Daily Evergreen reporters take the plunge

Students drive to rural communities, report on local stories



Volunteer firefighter Blake Blauert cooks hashbrowns during Lincoln County Fire District Four’s annual Hunter’s Breakfast fundraiser, Oct. 15, in Reardan, Wash.

In under 24 hours, The Daily Evergreen reporters drove to rural communities, many of which they had never heard of before, and searched for local stories of what makes their town unique. 

Sponsored by a grant from the Solutions Journalism Network, Edward R. Murrow College of Communications students participated in the Rural Reporting Plunge from Friday to Saturday. 

Here are a few of The Daily Evergreen reporters’ experiences. 

Puneet Bsanti

The streets were empty, except for a few cars driving by on Tekoa’s main street. We did not know what to anticipate when we arrived, however, the small town exceeded our expectations at the end of the day. 

My group and I arrived in Tekoa around 9 a.m., and once we parked and got out of the car, the local librarian Shelly greeted us. The library was not open, but she was doing some work and saw us park next to the building. 

Shelly spoke to us for about 20 minutes, describing the town and the people in it. It was obvious that she loved living in Tekoa and knew everything about it. Shelly was the first of many Tekoa residents we spoke to who gave insight into the town, as well as taking the time to answer many of our questions.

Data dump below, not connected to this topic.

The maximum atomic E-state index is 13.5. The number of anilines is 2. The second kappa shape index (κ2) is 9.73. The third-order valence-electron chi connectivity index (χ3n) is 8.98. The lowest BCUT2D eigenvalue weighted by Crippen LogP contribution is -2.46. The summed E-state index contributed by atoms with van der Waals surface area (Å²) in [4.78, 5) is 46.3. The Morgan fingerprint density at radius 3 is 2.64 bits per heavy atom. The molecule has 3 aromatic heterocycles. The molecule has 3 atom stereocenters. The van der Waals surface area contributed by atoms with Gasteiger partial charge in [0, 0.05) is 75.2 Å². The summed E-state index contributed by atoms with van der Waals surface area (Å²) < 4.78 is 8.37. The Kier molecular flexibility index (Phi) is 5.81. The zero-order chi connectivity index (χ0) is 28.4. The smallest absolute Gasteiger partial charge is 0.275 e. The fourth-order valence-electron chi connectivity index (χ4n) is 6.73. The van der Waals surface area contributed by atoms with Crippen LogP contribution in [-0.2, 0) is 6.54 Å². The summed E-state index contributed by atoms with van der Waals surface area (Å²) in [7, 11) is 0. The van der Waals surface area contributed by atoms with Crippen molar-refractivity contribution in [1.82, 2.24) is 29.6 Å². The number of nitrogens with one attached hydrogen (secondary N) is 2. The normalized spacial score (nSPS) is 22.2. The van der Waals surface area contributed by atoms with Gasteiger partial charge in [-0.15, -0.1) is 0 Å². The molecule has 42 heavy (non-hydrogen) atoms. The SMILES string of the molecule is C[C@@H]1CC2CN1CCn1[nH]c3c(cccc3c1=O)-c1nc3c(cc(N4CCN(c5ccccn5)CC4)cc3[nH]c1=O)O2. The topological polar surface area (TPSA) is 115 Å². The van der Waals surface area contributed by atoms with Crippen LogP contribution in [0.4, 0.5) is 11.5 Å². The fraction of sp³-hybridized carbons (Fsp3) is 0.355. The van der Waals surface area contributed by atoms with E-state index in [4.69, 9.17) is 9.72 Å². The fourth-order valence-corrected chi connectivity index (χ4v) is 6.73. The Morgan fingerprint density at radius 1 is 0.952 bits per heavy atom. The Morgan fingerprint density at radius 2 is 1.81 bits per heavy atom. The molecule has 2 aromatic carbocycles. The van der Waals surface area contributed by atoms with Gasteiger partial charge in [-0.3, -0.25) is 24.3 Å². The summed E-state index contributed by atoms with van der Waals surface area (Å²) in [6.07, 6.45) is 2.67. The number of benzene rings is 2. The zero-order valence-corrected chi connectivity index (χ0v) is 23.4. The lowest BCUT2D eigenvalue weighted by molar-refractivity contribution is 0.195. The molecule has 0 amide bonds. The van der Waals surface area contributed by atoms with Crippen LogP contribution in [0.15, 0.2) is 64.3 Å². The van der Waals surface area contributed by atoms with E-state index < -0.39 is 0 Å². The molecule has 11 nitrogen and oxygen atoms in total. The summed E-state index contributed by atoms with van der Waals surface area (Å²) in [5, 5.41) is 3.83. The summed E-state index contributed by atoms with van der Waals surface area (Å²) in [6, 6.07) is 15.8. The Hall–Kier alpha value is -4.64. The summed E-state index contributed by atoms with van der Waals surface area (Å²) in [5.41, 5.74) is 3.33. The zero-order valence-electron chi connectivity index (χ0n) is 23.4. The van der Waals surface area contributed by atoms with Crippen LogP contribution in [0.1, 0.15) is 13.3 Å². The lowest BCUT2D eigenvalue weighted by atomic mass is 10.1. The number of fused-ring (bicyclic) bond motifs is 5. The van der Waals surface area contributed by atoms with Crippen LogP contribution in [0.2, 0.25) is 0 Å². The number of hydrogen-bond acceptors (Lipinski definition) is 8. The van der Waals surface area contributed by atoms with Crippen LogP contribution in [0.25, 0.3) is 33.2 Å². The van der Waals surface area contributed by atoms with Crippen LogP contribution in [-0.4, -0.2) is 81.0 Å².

Eclair’s, signature drink was rich with espresso and filled with custard, Oct. 15.

My groupmate Alisa and I went to the local coffee shop called Eclair’s and were met with the color pink everywhere. The walls and chairs were painted pink, and the menu had the most creative coffee drinks I had ever seen. The barista recommended the Eclair, which was its signature coffee. The drink was rich with espresso and filled with custard.

My favorite part of this trip was when I unexpectedly met a Punjabi couple who were celebrating the one year anniversary of their local market in Tekoa. I did not anticipate meeting many people of color, let alone people who were the same race as me. 

Karan and Karam Kingra were handing out free pizzas, and they said they had 500 with them. I spent a lot of my time speaking to the couple, especially with Karam, who was also a teacher at the local Tekoa elementary school. She was very kind and reminded me of many women in my family who are strong and smart. 

Puneet Bsanti speaks with Karan and Karam Kingra, Oct. 15.

Karam described her love for Tekoa and the people who were kind to her. She said they embraced her and Karan and their culture. She said the fields of Tekoa reminded her of Punjabi fields, and she even made Indian food once and gave it out to residents at the school, who loved trying it. 

Karan and Karam’s story inspired me, and I decided that if I ever did get the opportunity to report on Tekoa, I would want to profile their family and the market. 

The Rural Reporting Plunge reminded me of one of the reasons why I want to become a journalist: because of the people. I want to write about people like Karam and Karan who not only inspire me, but the general public. Every Murrow College student should take the opportunity to partake in this project because it pushes you to become a better reporter and takes you out of your comfort zone. 

Alexandria Osborne